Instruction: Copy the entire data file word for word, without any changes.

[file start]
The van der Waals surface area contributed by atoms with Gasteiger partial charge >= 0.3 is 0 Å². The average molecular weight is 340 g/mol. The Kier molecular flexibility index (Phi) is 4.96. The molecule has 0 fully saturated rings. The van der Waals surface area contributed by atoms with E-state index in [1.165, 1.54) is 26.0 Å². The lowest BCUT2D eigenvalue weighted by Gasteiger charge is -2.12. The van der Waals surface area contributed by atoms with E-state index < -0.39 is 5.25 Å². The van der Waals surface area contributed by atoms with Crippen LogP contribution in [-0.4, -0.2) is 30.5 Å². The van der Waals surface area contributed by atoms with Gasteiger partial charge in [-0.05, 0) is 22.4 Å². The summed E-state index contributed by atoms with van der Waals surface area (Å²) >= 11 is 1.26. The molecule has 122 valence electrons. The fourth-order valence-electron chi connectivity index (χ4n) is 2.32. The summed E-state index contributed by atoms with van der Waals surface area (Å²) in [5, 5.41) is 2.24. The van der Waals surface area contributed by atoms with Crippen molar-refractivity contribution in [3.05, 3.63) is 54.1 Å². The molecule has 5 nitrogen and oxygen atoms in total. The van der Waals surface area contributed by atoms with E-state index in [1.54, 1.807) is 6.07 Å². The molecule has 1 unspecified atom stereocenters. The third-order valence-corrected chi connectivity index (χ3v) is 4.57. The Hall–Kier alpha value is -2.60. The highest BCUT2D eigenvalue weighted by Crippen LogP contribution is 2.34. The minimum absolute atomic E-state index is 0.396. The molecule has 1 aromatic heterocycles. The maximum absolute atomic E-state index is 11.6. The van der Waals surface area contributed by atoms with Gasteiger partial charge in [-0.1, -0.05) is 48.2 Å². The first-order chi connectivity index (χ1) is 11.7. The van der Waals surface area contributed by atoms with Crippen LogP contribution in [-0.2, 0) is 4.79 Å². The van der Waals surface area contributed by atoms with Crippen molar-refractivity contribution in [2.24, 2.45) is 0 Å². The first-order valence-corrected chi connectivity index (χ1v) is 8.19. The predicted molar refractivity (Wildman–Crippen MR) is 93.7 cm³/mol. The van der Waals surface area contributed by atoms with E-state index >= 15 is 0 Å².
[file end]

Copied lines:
The van der Waals surface area contributed by atoms with Gasteiger partial charge >= 0.3 is 0 Å². The average molecular weight is 340 g/mol. The Kier molecular flexibility index (Phi) is 4.96. The molecule has 0 fully saturated rings. The van der Waals surface area contributed by atoms with E-state index in [1.165, 1.54) is 26.0 Å². The lowest BCUT2D eigenvalue weighted by Gasteiger charge is -2.12. The van der Waals surface area contributed by atoms with E-state index < -0.39 is 5.25 Å². The van der Waals surface area contributed by atoms with Crippen LogP contribution in [-0.4, -0.2) is 30.5 Å². The van der Waals surface area contributed by atoms with Gasteiger partial charge in [-0.05, 0) is 22.4 Å². The summed E-state index contributed by atoms with van der Waals surface area (Å²) >= 11 is 1.26. The molecule has 122 valence electrons. The fourth-order valence-electron chi connectivity index (χ4n) is 2.32. The summed E-state index contributed by atoms with van der Waals surface area (Å²) in [5, 5.41) is 2.24. The van der Waals surface area contributed by atoms with Crippen molar-refractivity contribution in [3.05, 3.63) is 54.1 Å². The molecule has 5 nitrogen and oxygen atoms in total. The van der Waals surface area contributed by atoms with E-state index in [1.54, 1.807) is 6.07 Å². The molecule has 1 unspecified atom stereocenters. The third-order valence-corrected chi connectivity index (χ3v) is 4.57. The Hall–Kier alpha value is -2.60. The highest BCUT2D eigenvalue weighted by Crippen LogP contribution is 2.34. The minimum absolute atomic E-state index is 0.396. The molecule has 1 aromatic heterocycles. The maximum absolute atomic E-state index is 11.6. The van der Waals surface area contributed by atoms with Gasteiger partial charge in [-0.1, -0.05) is 48.2 Å². The first-order chi connectivity index (χ1) is 11.7. The van der Waals surface area contributed by atoms with Crippen LogP contribution in [-0.2, 0) is 4.79 Å². The van der Waals surface area contributed by atoms with Crippen molar-refractivity contribution in [2.24, 2.45) is 0 Å². The first-order valence-corrected chi connectivity index (χ1v) is 8.19. The predicted molar refractivity (Wildman–Crippen MR) is 93.7 cm³/mol. The van der Waals surface area contributed by atoms with E-state index >= 15 is 0 Å².